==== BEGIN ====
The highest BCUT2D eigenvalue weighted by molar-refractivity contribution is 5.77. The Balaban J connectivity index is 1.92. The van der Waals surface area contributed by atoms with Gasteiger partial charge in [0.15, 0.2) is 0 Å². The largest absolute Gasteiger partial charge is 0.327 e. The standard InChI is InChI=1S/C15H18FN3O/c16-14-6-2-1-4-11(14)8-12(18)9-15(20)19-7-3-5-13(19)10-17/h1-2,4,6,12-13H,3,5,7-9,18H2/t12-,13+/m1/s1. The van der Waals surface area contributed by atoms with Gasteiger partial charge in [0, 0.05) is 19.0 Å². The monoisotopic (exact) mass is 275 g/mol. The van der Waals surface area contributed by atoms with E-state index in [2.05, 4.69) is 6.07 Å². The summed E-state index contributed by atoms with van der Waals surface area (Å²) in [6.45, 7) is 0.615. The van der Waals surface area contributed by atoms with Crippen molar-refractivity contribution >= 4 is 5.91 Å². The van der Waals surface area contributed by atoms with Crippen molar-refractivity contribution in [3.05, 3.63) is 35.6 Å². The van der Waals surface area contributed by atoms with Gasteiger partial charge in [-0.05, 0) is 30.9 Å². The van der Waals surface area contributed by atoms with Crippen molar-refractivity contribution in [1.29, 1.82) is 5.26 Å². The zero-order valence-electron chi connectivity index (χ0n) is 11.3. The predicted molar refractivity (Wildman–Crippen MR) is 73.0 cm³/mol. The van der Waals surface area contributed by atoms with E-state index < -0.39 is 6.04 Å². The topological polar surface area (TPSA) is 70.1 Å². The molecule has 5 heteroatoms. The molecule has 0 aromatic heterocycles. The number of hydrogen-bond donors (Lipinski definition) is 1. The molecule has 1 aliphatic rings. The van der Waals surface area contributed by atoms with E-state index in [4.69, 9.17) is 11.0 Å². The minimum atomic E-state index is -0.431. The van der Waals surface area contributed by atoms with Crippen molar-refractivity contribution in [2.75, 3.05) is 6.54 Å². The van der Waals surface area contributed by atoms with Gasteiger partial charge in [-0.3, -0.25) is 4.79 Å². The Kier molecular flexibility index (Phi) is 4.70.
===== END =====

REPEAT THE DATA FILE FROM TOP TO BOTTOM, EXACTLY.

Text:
The highest BCUT2D eigenvalue weighted by molar-refractivity contribution is 5.77. The Balaban J connectivity index is 1.92. The van der Waals surface area contributed by atoms with Gasteiger partial charge in [0.15, 0.2) is 0 Å². The largest absolute Gasteiger partial charge is 0.327 e. The standard InChI is InChI=1S/C15H18FN3O/c16-14-6-2-1-4-11(14)8-12(18)9-15(20)19-7-3-5-13(19)10-17/h1-2,4,6,12-13H,3,5,7-9,18H2/t12-,13+/m1/s1. The van der Waals surface area contributed by atoms with Gasteiger partial charge in [0, 0.05) is 19.0 Å². The monoisotopic (exact) mass is 275 g/mol. The van der Waals surface area contributed by atoms with E-state index in [2.05, 4.69) is 6.07 Å². The summed E-state index contributed by atoms with van der Waals surface area (Å²) in [6.45, 7) is 0.615. The van der Waals surface area contributed by atoms with Crippen molar-refractivity contribution >= 4 is 5.91 Å². The van der Waals surface area contributed by atoms with Crippen molar-refractivity contribution in [3.05, 3.63) is 35.6 Å². The van der Waals surface area contributed by atoms with Gasteiger partial charge in [-0.05, 0) is 30.9 Å². The van der Waals surface area contributed by atoms with Crippen molar-refractivity contribution in [1.29, 1.82) is 5.26 Å². The zero-order valence-electron chi connectivity index (χ0n) is 11.3. The predicted molar refractivity (Wildman–Crippen MR) is 73.0 cm³/mol. The van der Waals surface area contributed by atoms with E-state index < -0.39 is 6.04 Å². The topological polar surface area (TPSA) is 70.1 Å². The molecule has 5 heteroatoms. The molecule has 0 aromatic heterocycles. The number of hydrogen-bond donors (Lipinski definition) is 1. The molecule has 1 aliphatic rings. The van der Waals surface area contributed by atoms with E-state index in [4.69, 9.17) is 11.0 Å². The minimum atomic E-state index is -0.431. The van der Waals surface area contributed by atoms with Crippen molar-refractivity contribution in [2.75, 3.05) is 6.54 Å². The van der Waals surface area contributed by atoms with Gasteiger partial charge in [-0.3, -0.25) is 4.79 Å². The Kier molecular flexibility index (Phi) is 4.70.